World Trade Policy Review (TPR) of the Philippines

The World Trade Policy Review (TPR) of the Philippines concluded last week in Geneva, Switzerland with WTO members commending the country’s steady economic growth during the Review period even if the world economy had been dragged down by the global financial crisis.

The WTO Secretariat Report noted that the Philippine economy has performed well since its third review in 2005, based on a relatively open trade regime.

During the time of review, when many countries were hard-hit by the global financial crisis, the Philippines achieved an annual real GDP (gross domestic product) growth rate of five percent, moderate inflation, and a surplus in its external account.

Measures that improved the business environment, encouraged foreign investment, streamlined customs procedures, followed international guidelines in standards and technical regulations, strengthened the banking sector, and deepened integration with ASEAN were also cited.

Trade Undersecretary for Industry Development and Trade Policy Adrian S. Cristobal Jr. led the Philippine delegation to the WTO TPR. Colombian Ambassador Eduardo Muñoz presided over the review in his capacity as Chairperson of the WTO Trade Policy Review Body. Mr. Martin Glass, Permanent Representative of Hong Kong, China, served as discussant.

“The Philippine economy is poised for sustained and rapid inclusive growth with a trusted, credible, and committed political leadership. The substantial reforms in governance and institutions well underway will further deepen, strengthening the country’s overall competitiveness,” said Cristobal, also chair of the Philippine Committee on WTO Matters, in his Remarks.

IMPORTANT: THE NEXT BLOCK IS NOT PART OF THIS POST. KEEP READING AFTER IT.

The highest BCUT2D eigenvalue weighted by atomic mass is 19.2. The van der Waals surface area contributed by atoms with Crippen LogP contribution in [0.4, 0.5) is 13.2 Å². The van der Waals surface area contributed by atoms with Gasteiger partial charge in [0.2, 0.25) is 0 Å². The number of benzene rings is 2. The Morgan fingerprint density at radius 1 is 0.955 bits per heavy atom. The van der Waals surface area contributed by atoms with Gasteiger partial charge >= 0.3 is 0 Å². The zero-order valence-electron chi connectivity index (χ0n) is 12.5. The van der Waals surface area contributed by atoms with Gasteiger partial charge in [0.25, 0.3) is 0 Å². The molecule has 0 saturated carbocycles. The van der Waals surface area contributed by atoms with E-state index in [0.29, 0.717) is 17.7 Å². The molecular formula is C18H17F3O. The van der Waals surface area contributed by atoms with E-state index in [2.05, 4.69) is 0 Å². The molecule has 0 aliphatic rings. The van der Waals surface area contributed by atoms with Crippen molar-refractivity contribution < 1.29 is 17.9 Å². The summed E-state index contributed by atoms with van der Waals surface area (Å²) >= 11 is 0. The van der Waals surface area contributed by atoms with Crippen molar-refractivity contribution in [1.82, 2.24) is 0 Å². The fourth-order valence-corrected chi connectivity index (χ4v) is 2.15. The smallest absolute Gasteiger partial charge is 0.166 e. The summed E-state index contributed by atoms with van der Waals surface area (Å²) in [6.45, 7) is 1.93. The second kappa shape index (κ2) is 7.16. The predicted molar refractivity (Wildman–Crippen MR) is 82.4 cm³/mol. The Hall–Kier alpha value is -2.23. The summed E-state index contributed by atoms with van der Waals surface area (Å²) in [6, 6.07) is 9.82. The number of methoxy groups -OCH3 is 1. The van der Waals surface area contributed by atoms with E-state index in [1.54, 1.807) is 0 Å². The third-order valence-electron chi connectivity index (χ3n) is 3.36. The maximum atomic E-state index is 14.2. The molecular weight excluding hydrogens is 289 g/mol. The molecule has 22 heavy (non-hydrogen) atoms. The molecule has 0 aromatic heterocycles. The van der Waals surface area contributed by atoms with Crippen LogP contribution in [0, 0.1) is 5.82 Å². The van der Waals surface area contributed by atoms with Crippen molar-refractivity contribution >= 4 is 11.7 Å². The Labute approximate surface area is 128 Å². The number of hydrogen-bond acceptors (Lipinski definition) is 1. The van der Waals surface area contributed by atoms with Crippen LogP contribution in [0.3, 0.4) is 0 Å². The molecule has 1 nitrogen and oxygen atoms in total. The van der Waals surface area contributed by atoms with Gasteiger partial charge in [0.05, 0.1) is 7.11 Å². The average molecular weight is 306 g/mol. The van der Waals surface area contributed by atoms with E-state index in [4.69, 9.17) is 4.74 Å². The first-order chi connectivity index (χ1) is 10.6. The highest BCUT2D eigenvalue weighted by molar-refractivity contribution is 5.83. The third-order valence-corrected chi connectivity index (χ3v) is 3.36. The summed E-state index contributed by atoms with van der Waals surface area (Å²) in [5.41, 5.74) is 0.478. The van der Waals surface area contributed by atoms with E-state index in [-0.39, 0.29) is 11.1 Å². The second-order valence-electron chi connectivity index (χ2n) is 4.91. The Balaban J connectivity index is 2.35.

WTO Members observed with keen interest the TPR session of the Philippines as it provided them with overall picture of measures put in place that made the country resilient against economic uncertainties.

Cristobal said the country’s reforms came at a price, imposing hard disciplines which have cushioned the economy from the adverse effects of powerful external shocks while strengthening the country’s stability.

“During the Review period, the Philippine economy maintained a steady growth amid the global economic crises, oil price shocks, and natural disasters,” he said.

Ambassador Muñoz and Mr. Glass stated that the Philippines’ full potential could be realized through further reform efforts to improve infrastructure, the business environment, and the tourism industry.

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